The limited local control capability, and occasional operations glitch are the primary drawbacks of the SmartThings Hub. The aggressive approach of supporting and encouraging user developed content ends up being a risk/reward decision for both SmartThings and its user base. Personally, I’m willing to pay the price of potential near-term system stability for the impressive flexibility and user community support that the SmartThings platform offers.
If your home automation or security needs are mission critical, you are concerned about a cloud dependency for your home automation system, or you are the type of person that gets terribly annoyed with the occasional cloud glitch, the SmartThings Hub may not be for you.
For more details, see the DarwinsDen.com Samsung SmartThings Hub V2 Review
HomeSeer provides home automation software capable of running on Windows, Linux, and Macintosh computers. In order to provide this Zee S2 all-one-one lower-cost hardware and software solution, HomeSeer has packaged their software running under Linux on a very capable Raspberry-Pi2 with a GPIO Z-Wave daughter card.
In addition to its included Z-Wave interface, the Zee S2 can control Insteon and X10 devices with an optional $80 Insteon Power Lync Module. The Zee S2 includes an Ethernet port and requires hardwired connectivity by default, however if a WiFi interface is important for your system, for a mere $10, you can pick up an optional USB Wifi Adapter – although it is somewhat limited in range.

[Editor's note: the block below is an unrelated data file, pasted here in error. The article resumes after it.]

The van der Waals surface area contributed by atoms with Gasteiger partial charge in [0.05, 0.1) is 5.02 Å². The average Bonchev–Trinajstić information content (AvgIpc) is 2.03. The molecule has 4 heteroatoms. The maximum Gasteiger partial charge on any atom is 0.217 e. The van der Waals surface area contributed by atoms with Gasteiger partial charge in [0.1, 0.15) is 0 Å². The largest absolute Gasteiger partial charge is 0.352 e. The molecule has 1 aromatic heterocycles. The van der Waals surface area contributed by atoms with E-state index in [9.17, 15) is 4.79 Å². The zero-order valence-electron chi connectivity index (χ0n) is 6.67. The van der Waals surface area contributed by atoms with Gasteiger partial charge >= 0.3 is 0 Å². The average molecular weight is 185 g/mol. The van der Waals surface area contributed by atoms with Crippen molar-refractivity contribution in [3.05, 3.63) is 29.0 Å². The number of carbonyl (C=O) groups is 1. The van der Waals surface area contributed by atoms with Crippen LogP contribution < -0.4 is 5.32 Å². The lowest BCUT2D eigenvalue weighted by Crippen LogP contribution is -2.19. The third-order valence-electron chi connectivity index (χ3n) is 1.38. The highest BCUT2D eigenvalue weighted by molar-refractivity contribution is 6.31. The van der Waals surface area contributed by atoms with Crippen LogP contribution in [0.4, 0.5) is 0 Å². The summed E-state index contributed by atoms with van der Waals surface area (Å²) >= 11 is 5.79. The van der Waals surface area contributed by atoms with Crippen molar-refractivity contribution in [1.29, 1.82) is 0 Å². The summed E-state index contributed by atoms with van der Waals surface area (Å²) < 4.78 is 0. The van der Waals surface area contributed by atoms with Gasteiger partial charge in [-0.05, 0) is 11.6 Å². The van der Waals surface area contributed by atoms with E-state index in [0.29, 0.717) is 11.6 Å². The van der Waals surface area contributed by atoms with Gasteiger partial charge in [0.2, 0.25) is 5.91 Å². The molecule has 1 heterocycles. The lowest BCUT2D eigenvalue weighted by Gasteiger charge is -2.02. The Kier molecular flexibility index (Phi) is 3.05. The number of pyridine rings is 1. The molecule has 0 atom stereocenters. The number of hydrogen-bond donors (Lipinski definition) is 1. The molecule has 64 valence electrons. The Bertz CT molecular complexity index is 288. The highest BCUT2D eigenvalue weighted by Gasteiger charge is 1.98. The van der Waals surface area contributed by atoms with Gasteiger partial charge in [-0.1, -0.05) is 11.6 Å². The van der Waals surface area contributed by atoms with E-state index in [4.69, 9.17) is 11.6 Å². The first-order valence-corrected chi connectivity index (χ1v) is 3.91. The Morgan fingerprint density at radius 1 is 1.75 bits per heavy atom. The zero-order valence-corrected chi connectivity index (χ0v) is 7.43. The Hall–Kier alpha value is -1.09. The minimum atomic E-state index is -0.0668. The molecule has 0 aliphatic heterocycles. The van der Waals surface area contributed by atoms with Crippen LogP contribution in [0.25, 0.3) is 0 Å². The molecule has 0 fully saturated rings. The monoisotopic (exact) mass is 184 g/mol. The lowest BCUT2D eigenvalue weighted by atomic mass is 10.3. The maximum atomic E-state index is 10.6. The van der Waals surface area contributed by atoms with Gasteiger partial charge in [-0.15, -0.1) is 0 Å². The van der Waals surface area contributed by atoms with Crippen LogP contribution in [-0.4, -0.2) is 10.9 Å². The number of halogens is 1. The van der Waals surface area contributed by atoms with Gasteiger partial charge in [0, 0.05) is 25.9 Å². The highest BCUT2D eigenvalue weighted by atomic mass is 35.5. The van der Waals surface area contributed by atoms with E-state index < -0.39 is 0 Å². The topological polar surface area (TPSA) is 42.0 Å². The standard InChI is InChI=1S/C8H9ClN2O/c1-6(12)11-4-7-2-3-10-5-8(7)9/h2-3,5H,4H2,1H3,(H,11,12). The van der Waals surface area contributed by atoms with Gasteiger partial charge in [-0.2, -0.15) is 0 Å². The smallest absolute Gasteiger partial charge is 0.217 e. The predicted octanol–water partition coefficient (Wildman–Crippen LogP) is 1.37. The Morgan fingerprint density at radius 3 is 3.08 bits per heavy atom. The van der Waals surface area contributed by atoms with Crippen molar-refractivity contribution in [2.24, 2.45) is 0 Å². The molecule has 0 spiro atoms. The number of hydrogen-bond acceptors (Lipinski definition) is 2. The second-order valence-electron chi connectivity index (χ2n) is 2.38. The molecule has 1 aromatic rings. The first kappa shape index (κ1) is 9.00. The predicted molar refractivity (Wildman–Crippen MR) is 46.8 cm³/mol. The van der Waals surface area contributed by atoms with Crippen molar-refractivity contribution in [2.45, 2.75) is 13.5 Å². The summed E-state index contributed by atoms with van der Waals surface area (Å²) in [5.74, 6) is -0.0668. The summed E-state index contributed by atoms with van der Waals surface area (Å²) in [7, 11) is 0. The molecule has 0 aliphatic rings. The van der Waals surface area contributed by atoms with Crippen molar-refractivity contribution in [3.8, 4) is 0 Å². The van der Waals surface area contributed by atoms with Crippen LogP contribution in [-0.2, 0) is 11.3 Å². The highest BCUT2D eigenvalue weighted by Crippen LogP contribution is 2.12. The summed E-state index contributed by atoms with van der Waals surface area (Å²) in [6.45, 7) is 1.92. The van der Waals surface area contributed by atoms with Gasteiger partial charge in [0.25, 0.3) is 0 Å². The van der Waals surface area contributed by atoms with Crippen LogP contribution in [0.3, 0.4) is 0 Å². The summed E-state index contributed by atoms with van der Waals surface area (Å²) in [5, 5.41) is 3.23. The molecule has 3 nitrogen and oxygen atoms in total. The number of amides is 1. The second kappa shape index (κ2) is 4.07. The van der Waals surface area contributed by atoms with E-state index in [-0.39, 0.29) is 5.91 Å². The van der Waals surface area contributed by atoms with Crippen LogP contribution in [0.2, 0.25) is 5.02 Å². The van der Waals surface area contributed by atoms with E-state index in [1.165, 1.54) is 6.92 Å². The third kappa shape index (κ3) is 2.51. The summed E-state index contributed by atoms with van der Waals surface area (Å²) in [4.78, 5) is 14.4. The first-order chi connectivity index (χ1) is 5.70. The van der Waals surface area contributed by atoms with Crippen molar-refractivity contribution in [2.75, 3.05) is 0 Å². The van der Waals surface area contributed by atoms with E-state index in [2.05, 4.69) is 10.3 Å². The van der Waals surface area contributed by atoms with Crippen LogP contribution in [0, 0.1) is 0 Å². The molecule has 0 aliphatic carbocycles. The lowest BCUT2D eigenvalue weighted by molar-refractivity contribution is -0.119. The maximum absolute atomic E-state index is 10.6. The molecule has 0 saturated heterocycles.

The HomeSeer local interface can be extended for remote internet control by enabling port forwarding on your router, and HomeSeer also offers a free cloud option as well as free IOS and Android mobile apps with the unit. In addition to its cloud-based service, HomeSeer now offers free Amazon Echo and IFTTT integration, which are unique and powerful offerings for a system with such strong local control based capabilities. Lastly, for full system customization, the HomeSeer software supports a powerful scripting and device control API and an optional interface Designer application.
The Zee S2’s three main drawbacks are its slightly higher price than the other offerings discussed here, overall complexity, and lack of a Zigbee interface option. Although the Zee S2 didn’t get my top ranking, it may be exactly what you are looking for in a home controller if you are an engineer type hobbyist and tinkerer, you prefer secure, fast local control without of a cloud dependency, and you don’t need to try the latest peripheral devices the week after they are released.
I really like this controller and the HomeSeer software’s very functional, albeit somewhat engineering-geek oriented event management system. It’s a very different beast than the SmartThings Hub, and I use and appreciate them both. When I have a need for near mission critical control, complex interactions, secure local operation, or near real-time response with well established Z-Wave devices, I choose to use the Zee S2. For those cases where I need to connect both SmartThings and HomeSeer devices or actions together, IFTTT makes it feasible, if not relatively painless when simple two-state changes need to be communicated.
Not personally tested. The ISY994i Controller is a relatively expensive, but mature controller. The ISY994iZ model includes a Z-Wave interface on the device expansion slot. The Isy994i can alternatively support a Zigbee interface, however, only the Smart Energy Profile (SEP) is supported, and not the home automation HA standard protocal typically used for many Zigbee home automation devices. For an additional $60, an Insteon powerLinc module is a must-have option for those with existing Insteon devices.